WikiLeaks' Assange blames U.S. right for funding block
By Alessandra Prentice and Adrian Croft
LONDON/BRUSSELS (Reuters) - WikiLeaks founder Julian Assange accused "hard-right" U.S. politicians on Tuesday of pressing European credit card firms to block more than $50 million of donations to the website that published thousands of secret U.S. diplomatic cables.
Assange, speaking to reporters at the Ecuadorean embassy in London where he took refuge in June to avoid extradition to Sweden, said the credit card companies' action had forced WikiLeaks to reduce the volume of documents it posted online.
Assange lamented a preliminary ruling by the European Commission on Tuesday that it was unlikely Visa Europe, MasterCard Europe and American Express Co had violated EU anti-trust rules with their blocks on processing WikiLeaks donations.
Assange said MasterCard had acknowledged in filings with the European Commission it had spoken to the staffs of Joseph Lieberman, an independent U.S. senator who chairs the Senate Homeland Security Committee, and Republican Representative Peter King, who chairs the House Homeland Security Committee.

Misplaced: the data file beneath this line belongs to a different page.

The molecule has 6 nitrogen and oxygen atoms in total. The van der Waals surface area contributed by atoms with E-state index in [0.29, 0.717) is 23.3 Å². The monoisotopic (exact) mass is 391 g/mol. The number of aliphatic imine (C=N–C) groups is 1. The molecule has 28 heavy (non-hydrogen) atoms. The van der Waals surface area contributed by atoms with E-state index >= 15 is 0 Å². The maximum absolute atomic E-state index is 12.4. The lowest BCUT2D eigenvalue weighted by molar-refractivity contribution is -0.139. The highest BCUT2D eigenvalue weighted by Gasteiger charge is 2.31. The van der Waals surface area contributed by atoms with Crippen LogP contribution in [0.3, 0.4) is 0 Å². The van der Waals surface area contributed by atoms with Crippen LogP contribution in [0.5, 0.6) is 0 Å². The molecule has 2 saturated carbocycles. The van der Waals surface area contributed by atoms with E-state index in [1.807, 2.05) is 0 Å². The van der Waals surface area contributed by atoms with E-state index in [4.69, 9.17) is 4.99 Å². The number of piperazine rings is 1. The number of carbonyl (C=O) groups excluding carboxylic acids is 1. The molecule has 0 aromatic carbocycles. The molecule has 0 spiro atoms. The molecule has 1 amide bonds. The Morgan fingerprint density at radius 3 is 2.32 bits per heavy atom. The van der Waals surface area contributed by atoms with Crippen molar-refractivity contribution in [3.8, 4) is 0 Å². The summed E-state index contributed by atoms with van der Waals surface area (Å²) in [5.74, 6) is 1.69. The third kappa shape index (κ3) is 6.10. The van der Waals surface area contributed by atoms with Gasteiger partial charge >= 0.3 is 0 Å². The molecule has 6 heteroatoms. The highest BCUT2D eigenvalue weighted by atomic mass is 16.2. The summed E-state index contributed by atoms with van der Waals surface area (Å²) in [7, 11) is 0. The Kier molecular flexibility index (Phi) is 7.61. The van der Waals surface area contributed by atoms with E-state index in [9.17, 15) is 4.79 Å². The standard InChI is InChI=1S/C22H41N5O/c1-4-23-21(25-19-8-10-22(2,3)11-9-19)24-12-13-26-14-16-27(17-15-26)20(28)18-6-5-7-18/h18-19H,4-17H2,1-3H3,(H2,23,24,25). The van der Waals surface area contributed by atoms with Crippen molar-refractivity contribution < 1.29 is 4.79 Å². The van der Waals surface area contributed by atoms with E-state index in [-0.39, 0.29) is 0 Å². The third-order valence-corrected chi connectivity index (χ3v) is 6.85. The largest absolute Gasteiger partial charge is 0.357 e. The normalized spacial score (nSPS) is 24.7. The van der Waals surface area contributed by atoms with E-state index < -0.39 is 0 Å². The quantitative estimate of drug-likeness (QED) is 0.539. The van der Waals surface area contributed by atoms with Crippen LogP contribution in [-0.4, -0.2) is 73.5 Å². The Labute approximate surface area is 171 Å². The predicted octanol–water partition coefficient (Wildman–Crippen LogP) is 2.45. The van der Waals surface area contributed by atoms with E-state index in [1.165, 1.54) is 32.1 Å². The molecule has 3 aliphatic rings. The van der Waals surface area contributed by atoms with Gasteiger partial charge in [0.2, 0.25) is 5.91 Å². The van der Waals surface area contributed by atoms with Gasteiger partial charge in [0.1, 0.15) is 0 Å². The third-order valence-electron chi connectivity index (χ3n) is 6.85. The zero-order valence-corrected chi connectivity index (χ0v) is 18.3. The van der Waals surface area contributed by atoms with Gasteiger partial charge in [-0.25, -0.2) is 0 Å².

This was evidence, Assange said, that "hard-right U.S. politicians were directly behind the extrajudicial banking blockade against WikiLeaks".
He said the action had blocked 95 percent of WikiLeaks' donations from Europe and cost it at least $50 million.
Lieberman and King were not immediately reachable for comment.
"DIFFICULT" STAY Continued...